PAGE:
I subscribe to and occasionally submit poems to Split This Rock. This one received an honorable mention in their annual contest:
Deprived of your native language,
of pörkölt cooked in cramped kitchens,
of the scent of elder flowers in early June,
you don’t meet people you know on the street, or stop
in familiar shops that sell just what you need.
You don’t sit with friends
at the café with a newspaper filled
with gossip about people you know.
After your home was destroyed,
you said language was your true home.
But so few speak the Magyar tongue.
Even your name sounds unfamiliar here.
Who will read your forty-six books?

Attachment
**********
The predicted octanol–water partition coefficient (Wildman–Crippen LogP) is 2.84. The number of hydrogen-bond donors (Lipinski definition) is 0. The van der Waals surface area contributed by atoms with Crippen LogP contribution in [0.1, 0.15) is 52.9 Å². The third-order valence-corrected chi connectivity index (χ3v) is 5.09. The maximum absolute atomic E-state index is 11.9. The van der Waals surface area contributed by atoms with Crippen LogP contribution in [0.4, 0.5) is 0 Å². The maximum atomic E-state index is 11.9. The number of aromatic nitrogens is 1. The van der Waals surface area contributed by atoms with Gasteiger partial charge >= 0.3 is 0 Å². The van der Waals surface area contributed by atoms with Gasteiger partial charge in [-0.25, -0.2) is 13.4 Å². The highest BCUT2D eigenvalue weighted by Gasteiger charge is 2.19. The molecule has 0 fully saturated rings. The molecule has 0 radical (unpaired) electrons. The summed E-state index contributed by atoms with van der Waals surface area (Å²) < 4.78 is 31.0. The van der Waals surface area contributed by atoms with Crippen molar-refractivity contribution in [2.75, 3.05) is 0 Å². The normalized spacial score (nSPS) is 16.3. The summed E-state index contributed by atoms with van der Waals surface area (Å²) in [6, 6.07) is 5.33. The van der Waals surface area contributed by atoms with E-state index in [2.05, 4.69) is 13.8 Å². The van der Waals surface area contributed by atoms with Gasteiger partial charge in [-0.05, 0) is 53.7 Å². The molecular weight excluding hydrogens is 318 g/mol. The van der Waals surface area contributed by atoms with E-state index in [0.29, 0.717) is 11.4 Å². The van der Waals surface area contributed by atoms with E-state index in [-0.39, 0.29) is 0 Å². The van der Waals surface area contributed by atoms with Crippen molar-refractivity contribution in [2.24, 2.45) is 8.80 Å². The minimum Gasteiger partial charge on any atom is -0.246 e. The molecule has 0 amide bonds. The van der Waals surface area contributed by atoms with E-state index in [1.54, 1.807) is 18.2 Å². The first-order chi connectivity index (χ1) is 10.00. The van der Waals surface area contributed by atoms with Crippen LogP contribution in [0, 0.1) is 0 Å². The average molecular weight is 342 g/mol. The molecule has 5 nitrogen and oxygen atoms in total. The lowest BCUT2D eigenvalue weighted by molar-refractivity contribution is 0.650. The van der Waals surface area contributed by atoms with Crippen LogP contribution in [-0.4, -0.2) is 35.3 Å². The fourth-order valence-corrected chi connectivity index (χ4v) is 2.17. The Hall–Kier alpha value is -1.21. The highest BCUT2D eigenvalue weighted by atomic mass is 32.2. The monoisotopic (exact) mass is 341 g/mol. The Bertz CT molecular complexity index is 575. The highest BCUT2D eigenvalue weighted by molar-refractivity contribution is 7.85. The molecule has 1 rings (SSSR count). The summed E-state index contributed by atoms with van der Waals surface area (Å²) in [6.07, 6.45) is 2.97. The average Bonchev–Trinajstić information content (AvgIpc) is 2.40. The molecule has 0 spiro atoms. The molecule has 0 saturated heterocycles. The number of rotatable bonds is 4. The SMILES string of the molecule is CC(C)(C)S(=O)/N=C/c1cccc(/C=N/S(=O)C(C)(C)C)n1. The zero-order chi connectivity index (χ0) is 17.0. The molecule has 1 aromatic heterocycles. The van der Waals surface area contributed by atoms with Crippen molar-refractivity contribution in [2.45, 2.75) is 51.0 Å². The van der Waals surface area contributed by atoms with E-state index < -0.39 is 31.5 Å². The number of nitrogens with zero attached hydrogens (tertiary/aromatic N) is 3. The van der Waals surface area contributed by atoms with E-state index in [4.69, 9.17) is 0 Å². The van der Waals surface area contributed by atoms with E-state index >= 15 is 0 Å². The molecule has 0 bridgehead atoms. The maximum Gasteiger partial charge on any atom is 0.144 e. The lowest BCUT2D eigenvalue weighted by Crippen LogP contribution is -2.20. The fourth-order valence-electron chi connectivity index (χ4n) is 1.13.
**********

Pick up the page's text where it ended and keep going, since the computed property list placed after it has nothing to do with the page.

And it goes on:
your scrupulous observations of
the German soldiers who set up radios
in your parlor? the Russians
who used it for their motorpool?
You saved your hatred for
your countrymen, newly minted
Soviets, returned from Moscow.
Their lethal mix of terror
and preferment snuffed
what little there was left of Hungary
and drove you out.
It’s lonely in the sun
of San Diego. Your bones crave cold light,
need winter in Krisztinaváros
before the siege,
the irreplaceable stones of Castle Hill.
Your mouth is parched
for the barbed sweetness of accented vowels,
the braided bread of consonants,
of your spoken tongue.
This is actually an earlier version of a poem I’ve since revised into a sonnet. More about that, and about contests, submission, acceptance and rejection later.